"Fortunately there has been a great relationship with the federation, and with the president, Mr. (Russell) Del Vecchio, and I working cooperatively for the good of the entire system of Catholic schools," Paserba said. "So I don't anticipate any other issues except what rose to the surface from the two days at the summit. Everyone gave tremendous input on what they thought was important."
He shared with the high school officials a survey he had prepared in which he asked them about priorities when negotiating the next union contract. Working groups were formed during the summit and the priorities were further refined to determine options for the negotiations.
The two remaining days of the summit (July 17 and 19) were dedicated to instilling a spirit of understanding and cooperation among the schools that will be most impacted by the opening of Cardinal Wuerl North Catholic High School.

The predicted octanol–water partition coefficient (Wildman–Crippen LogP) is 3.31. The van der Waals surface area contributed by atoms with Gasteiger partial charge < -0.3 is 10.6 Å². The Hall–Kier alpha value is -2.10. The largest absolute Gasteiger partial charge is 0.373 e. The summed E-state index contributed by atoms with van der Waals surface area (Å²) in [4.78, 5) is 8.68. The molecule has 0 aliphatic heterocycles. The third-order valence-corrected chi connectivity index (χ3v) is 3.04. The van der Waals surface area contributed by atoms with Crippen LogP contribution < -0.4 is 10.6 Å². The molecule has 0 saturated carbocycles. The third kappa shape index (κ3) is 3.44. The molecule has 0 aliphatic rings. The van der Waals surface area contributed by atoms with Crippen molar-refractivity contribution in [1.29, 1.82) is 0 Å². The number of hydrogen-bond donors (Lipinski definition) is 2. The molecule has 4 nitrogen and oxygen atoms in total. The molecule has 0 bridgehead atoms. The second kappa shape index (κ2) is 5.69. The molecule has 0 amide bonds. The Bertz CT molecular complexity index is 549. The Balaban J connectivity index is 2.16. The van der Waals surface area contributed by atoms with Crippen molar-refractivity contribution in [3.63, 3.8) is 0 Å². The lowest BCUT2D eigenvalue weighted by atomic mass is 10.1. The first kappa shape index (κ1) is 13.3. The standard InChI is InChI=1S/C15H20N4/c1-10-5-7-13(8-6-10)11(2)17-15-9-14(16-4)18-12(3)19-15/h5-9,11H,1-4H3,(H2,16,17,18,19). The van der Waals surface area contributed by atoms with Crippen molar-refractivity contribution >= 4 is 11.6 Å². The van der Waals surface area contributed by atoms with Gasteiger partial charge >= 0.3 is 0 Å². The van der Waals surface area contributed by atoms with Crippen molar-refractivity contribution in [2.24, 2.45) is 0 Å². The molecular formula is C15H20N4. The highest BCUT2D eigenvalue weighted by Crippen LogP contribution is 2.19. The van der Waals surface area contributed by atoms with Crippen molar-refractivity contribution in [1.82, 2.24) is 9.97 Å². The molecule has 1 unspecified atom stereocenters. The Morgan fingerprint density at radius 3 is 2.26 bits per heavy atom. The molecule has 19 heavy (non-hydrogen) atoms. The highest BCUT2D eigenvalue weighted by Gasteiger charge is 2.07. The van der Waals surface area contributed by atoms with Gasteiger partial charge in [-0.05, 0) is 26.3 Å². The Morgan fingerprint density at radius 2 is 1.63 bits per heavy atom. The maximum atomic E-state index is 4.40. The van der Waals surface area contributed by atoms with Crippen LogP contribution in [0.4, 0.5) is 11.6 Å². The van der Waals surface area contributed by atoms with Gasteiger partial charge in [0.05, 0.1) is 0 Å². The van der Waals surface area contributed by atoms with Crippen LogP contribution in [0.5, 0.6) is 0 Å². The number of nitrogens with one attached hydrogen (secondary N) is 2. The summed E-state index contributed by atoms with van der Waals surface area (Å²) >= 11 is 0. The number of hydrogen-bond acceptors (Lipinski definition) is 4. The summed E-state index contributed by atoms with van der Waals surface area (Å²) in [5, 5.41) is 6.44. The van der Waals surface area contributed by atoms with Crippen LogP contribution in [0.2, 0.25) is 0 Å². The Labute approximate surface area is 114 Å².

"The most important thing was, over this brief period of time to make certain that the individual comments that have been made over the last two or three years about concerns and issues and ideas, that if we could, in all honesty, put them out on the table where other people can hear them, too.
"They were quite willing to share their frustrations, their joys, their hopes, even with whom they see as competitors," Paserba said. "It became more of a cooperative togetherness as each day went by, because as some people said, that was really honest, it was authentic, it was transparent."
He first invited officials from St. Joseph, Quigley and North Catholic high schools to talk about the impact of the new school, which is set to open in fall 2014.
Then he "brought Bishop Canevin and Seton-LaSalle together because they draw upon the same geographic area, if you will, and as we said, much of what we wanted to do during the summit was to try to get as much as we could into a much more cooperative mode than a competitive mode, and that was the basic theme of the summit."
The discussions centered on ways to improve and enhance the existing high schools so they are better prepared for when the new school opens its doors.